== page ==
Thanks to an advance to ARMv8.2 and the new DynamIQ, the memory subsystem has been improved with benefits like access to an optional shared cluster L3 cache from 512KB to 4MB. Each core also has a private, 256KB to 512KB L2 cache with half the latency of “traditional high performance processors,” as well as 64KB L1 I- and D-cache allotments, says ARM. Other memory subsystem features include support for asynchronous frequencies, and “potentially independent voltage and power rails for individual CPUs or groups of cores,” says ARM.

The Cortex-A75 is part of a Sophia family of core designs that started with the 32-bit Cortex-A17 and was followed by the Cortex-A73. “ARM’s focus has shifted from improving power efficiency and thermal headroom for A73 to improving performance and adding new features for A75,” says a May 29 AnandTech report on ARM’s new chips. The enhancements to integer processing “allows the A75 to be more speculative, improving its ability to execute instructions out of order,” says the story.


While the Cortex-A75 is more about performance than efficiency, the Cortex-A55 delivers up to 18 percent more performance at 15 percent better power efficiency compared to the Cortex-A53. In addition to supporting smartphones, the up to octa-core ready design can be used in IoT gateways, high-end wearables, and other automotive, consumer, and embedded applications.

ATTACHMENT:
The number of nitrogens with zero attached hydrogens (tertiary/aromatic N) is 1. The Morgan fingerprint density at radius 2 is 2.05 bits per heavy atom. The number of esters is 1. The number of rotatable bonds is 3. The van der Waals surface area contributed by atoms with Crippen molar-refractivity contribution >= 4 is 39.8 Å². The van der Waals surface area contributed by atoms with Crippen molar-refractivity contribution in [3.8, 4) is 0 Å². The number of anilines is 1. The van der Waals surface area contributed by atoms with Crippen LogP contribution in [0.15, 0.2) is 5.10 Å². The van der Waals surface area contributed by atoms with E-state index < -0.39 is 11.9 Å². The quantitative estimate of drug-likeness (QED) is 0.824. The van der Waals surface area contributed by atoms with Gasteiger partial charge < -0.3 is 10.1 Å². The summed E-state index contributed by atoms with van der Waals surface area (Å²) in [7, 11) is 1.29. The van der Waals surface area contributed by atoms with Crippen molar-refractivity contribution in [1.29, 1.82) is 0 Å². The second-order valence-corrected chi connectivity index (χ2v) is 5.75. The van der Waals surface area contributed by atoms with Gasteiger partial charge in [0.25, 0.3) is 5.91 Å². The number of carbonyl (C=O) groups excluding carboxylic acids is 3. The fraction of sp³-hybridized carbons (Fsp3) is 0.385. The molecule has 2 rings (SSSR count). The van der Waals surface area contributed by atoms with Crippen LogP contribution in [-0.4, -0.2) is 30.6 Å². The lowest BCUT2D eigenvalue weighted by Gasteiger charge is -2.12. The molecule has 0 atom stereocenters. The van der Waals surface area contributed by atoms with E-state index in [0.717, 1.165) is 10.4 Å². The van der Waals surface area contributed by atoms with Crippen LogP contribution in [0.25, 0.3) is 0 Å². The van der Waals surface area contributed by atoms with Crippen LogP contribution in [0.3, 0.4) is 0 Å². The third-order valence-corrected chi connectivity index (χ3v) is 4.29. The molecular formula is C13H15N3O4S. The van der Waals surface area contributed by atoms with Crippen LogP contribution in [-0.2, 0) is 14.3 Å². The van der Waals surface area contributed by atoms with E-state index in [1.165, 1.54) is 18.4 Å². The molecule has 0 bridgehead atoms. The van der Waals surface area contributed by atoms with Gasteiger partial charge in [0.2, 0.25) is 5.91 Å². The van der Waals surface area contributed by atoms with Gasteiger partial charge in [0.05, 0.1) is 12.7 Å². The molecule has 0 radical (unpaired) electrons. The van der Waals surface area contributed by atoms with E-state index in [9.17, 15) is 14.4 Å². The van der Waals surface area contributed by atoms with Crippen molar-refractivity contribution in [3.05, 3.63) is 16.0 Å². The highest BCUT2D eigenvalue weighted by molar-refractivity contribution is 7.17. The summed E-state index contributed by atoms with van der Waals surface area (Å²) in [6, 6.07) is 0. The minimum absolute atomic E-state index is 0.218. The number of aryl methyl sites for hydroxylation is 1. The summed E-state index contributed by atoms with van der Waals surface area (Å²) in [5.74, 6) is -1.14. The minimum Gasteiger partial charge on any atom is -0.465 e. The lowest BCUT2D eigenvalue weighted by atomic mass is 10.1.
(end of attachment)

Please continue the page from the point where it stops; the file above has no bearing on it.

Cortex-A55 architecture
(click image to enlarge)

The Cortex-A55 provides a configurable L2 cache from 64KB to 256KB that provides more than 50 percent reduced latency for memory access compared to the -A53. It also provides an optional L3 cache (512KB to 4MB) that can be shared across up to eight cores. L1 caches are configured at 16KB to 64KB. DynamIQ technology will enable designs such as 7x or 3x Cortex-A55 with a single Cortex-A75.

The Cortex-A55 also adds support for Virtual Host Extensions (VHE), which AnandTech says will prove important for automotive and industrial safety and reliability. A new Int8 dot product instructions offering is said to be useful for accelerating neural networks.


The up to 850MHz Mali-G72 builds upon the major breakthroughs of ARM’s first Bitfrost-architecture GPU, the Mali-G71, including support for up to 32 shader cores and support for 16nm FinFET fabrication. Improvements include increased tile buffer memory for up to 16x multi-sample anti-aliasing processing “at minimal performance cost,” says ARM.

Mali-G72 architecture
(click image to enlarge)

Complex machine learning and mobile gaming applications can run algorithms at up to 25 percent higher energy efficient and 20 percent better performance density, claims ARM. This is said to lead to a 40 percent greater overall performance compared to the Mali-G71.

The new Cortex-A designs are supported with ARM’s fully suite of computer, media, display, security, and system IP. These features are supported by the ARM Compute Library and a range of new System Guidance for Mobile package offered free to ARM partners. As usual, ARM TrustZone is provided for security.

Further information

The new Cortex-A75, Cortex-A55, and Mali-G72 designs appear to be available now to ARM partners. No availability information was available for final silicon, but based on the Snapdragon 845 rumors, it appears we’re looking at Q1 2018. More information may be found in ARM’s announcement, as well as its Cortex-A75, Cortex-A55, and Mali-G72 product pages.

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One response to “ARM debuts Cortex-A75 and Cortex-A55 with AI in mind”

  1. Super.Arcadien.Gamestalgie says:

    very interesting, is there a possible build of Rasperry or odroid with that in the near future? I really enjoy the idea about such processors in projects!